This mechanism is very simple, keeps the latest ReplicaSets alive, is Zero-Downtime compliant and transparent for Ops. Nevertheless, nothing is tested during the deployment. Indeed, something that works on your staging environment may not survive when running at production scale.

Blue / Green deployment

  • Generate the v2 but do not point the service yet;
  • Test the v2 internally;
  • Point the service to the v2;
  • Stop the v1.

All of this can be done through labels and label selectors. The new deployment has a new label and your service will point to that new label once it is ready to be released.

By doing this, you are ensured the v1 is still present in case you need to roll back. Releasing the v2 only required a Service update, which also makes ZDD impossible because IPTables updates causes a period of service unavailability while reloading. That and the tests are not executed under production conditions.

Canary releases

v1 and v2 run in parallel and we actively choose which users go to v1 and which go to v2. There are multiple methods to implement Canary releases with Kubernees.


The Service knows v1 and v2 and evenly shares traffic. This method is not precise and wastes resources; to reach certain amounts like 27%, you will need 100 total pods running your application, 27 of which will be in the target version. Kubernetes will also work against your goal as the auto-scaling feature may slightly impact your release.


Ingress are increasingly clever and can absorb more logic. They could themselves handle the allocation of the traffic to the right version. Taefik and NginX can do that natively and offer support through annotations right from the Ingress resource.

Working with annotations is way safer than changing a resource specification as it does not trigger a full reload of that resource. Hence, this method conserves Zero Downtime Deployment, is officially supported by major Ingress controllers, gives you detailed control over different versions of your service and is unaffected by the autoscalability feature.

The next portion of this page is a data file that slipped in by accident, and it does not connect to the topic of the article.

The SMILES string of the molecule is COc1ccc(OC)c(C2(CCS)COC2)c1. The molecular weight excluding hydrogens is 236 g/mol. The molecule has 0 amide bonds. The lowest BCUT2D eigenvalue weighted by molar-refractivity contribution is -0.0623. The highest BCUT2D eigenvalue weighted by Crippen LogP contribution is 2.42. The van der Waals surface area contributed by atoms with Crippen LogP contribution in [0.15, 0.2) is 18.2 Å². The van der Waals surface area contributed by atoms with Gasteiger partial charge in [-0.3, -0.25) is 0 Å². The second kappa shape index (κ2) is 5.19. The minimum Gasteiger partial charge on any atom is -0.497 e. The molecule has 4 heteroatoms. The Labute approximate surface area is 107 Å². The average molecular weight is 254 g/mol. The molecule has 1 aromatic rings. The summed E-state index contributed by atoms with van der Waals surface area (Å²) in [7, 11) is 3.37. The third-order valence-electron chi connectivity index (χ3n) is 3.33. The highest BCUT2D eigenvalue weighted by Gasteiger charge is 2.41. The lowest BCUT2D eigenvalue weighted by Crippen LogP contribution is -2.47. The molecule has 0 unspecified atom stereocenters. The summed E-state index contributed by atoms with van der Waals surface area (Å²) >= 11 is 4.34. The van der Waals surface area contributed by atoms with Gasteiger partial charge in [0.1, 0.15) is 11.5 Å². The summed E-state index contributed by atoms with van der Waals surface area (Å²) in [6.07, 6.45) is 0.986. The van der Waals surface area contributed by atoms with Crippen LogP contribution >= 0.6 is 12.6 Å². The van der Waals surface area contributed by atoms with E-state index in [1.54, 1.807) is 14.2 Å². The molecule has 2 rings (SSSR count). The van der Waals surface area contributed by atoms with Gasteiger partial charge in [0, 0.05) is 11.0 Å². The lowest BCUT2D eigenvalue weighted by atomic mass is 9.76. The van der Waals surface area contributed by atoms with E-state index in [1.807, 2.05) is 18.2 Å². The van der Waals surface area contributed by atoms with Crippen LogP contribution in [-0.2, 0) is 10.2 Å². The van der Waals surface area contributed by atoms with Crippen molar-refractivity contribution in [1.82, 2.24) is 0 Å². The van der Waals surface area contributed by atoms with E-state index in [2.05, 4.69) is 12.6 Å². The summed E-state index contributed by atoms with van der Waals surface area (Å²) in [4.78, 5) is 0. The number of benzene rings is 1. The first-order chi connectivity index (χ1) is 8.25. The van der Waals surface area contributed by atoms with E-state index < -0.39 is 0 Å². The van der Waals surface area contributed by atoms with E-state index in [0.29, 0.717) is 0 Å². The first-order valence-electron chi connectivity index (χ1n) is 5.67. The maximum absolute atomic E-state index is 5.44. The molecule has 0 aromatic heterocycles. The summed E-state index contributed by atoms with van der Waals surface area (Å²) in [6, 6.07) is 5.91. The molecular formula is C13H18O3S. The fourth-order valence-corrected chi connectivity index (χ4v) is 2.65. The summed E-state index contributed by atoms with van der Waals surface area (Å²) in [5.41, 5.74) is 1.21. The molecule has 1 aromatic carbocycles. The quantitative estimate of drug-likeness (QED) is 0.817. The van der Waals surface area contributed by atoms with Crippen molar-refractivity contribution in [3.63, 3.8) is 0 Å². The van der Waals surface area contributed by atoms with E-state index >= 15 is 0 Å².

But IngressControllers cannot solve everything: while this approach works with services exposed to the outside through HTTP, internal services are not served by an IngressController, thus will not benefit from this approach.

Service Mesh

Services will not communicate between them but will rather use a monitored and traced proxy layer. Istio can handle this with its Custom Resource Definitions, or CRDs.

VirtualService and DestinationRule are the CRDs to use. The first one defines the general traffic matching and routing while the second defines policies to apply after successful routing.

You could create a VirtualService with a route for the two versions of your application with specific weights and a DestinationRule which points to both versions of your application. Istio would then route requests taking your weights into account to create the right shares of traffic.

Unfortunately, Service Meshes add a high amount of complexity to your architecture, makes debugging more complex and is often considered overkill.


By using a proxy like Nginx, HAProxy or Envoy, you could manually perform canary releases. Even though this solution is very straightforward, you would have to manage and eventually automate it yourself. To do so, you could rely on Operators to extend Kubernetes. For instance, whenever a certain object is detected, automatically generate the proxy configuration and update.

Closing notes

If your testing process is not at least partially automated, do not deploy using Blue/Green as you would not be able to certify that the new version is properly working.

Similarly, if you do not collect and process metrics, do not move to canary deployments, as you need to analyze metrics generated at production scale to carry on or cancel your deployment.